Sudarium of Saint Veronica Supported by Two Angels

$14,850.00 $5,200.00

Albrecht Dürer
Sudarium of Saint Veronica Supported by Two Angels

An original Albrecht Dürer Engraving.


Original engraving printed in black ink on laid paper.

Dated and signed in the plate with the artist’s monogram on a tablet lower center.

A fine 16th century Meder “d” impression, printed after the appearance of the scratches in the angel’s drapery which characterize such impressions, printed sometime after 1550.

Catalog: Bartsch 25; Dodgson 71; Panofsky 132; Meder 26.d; Strauss 69; Schoch/Mende/Scherbaum 68

3 15/16 x 5 1/2 inches

Few Christian legends are better known and more valued than that of St. Veronica, who compassionately wiped the face of Jesus when He fell beneath the load of His cross on the way to Calvary. Nor is that to be wondered at, for it is a most touching story that appeals at once to the heart of every Christian and, in the version which makes her the wife of a Roman officer, is a moving example of contempt of public opinion and human respect. But the legend though ancient, has only a vague tradition to support it, and the identifications of the woman to whom the name Veronica has been given are several and various.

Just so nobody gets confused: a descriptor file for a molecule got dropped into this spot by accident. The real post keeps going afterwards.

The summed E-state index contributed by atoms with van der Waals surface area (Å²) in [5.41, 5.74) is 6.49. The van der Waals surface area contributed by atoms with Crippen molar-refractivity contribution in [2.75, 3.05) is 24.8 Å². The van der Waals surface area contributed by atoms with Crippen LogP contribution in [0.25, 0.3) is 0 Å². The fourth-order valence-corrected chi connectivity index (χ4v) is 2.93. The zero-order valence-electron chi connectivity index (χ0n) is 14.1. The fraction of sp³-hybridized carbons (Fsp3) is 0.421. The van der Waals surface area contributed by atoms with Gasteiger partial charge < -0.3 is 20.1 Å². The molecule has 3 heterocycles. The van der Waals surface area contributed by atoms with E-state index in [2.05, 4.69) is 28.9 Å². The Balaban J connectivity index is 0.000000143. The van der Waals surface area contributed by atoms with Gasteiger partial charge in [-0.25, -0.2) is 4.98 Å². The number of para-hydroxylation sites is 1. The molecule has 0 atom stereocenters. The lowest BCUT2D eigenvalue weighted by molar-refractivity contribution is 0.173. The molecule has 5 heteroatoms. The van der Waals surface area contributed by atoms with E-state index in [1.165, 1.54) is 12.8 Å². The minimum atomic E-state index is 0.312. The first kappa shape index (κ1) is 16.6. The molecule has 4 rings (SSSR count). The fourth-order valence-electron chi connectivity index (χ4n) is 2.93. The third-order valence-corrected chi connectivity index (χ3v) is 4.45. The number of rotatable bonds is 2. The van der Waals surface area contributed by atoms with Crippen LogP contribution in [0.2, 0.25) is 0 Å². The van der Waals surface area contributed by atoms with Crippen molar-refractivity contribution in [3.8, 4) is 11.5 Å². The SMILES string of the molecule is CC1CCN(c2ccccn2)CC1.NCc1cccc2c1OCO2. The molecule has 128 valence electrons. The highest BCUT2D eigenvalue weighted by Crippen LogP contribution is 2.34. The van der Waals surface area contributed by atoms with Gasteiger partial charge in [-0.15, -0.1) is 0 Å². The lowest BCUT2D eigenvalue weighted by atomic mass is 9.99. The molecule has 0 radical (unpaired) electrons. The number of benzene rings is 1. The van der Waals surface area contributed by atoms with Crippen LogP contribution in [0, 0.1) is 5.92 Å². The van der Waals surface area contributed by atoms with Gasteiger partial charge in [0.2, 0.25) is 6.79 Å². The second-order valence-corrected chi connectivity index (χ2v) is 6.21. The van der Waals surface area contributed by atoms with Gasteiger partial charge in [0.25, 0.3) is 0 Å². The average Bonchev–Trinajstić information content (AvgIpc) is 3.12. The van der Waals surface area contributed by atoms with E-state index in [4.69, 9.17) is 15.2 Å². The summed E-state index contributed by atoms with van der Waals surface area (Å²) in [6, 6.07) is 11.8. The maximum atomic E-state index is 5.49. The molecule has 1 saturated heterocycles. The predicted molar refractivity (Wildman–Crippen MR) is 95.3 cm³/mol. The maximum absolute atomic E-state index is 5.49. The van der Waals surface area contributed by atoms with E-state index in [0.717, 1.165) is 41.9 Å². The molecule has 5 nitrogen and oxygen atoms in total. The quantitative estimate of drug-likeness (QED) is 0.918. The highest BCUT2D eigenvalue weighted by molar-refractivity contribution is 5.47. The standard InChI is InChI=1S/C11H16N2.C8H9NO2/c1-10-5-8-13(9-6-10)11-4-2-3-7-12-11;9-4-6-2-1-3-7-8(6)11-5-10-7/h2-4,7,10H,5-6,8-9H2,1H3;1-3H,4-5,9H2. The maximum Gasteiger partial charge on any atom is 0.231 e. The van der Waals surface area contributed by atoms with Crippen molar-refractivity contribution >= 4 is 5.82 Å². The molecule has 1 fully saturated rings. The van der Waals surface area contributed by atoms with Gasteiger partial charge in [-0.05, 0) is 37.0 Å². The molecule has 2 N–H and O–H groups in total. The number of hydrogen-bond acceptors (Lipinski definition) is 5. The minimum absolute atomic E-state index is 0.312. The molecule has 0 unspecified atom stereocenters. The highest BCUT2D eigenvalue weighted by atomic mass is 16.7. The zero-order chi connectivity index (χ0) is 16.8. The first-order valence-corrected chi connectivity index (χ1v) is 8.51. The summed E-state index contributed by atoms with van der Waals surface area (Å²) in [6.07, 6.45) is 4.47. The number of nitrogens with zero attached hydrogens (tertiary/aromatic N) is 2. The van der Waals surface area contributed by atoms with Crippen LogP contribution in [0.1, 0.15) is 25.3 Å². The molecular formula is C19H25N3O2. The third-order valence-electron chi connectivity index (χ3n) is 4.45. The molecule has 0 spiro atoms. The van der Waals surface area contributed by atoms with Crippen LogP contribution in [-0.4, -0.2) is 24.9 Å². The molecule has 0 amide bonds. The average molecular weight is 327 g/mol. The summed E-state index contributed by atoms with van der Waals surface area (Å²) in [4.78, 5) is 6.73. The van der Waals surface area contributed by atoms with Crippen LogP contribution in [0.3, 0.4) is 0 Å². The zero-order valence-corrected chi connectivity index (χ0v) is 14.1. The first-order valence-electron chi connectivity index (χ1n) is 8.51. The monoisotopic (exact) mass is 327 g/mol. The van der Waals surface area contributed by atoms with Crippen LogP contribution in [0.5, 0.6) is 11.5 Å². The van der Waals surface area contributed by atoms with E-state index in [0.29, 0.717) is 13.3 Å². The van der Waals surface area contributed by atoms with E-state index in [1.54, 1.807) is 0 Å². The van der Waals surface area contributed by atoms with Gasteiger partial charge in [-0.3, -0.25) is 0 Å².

Dürer had worked intensively during the years up to 1513 on his series of Passion woodcuts, but the natural association of this engraving with the prints of the Engraved Passion, to which it would form an appropriate tail-piece, is precluded by the unusual horizontal format. Dürer himself viewed it as a single sheet print, since he refers to it as Veronicum in his diary of the journey to the Netherlands. On two occasions in August of 1520 he gave impressions away as presents. However, the most striking feature of the print, as subsequent artists such as Dürer’s follower Sebald Beham noticed and many commentators have indicated, is the similarity of the frontal gaze of Christ to Dürer’s self-portrait of 1500 in Munich. As the scholar Panofsky noted “the features of the Savior bear an unmistakable resemblance to Dürer’s own.” It is one of numerous occasions that Dürer associated the idea of his image with that of Christ. Giorgio Vasari’s description of the self-portrait painted on cambric, which the artist sent to Raphael as a gift in about 1515, bears a curious resemblance to the idea of St. Veronica’s sudarium.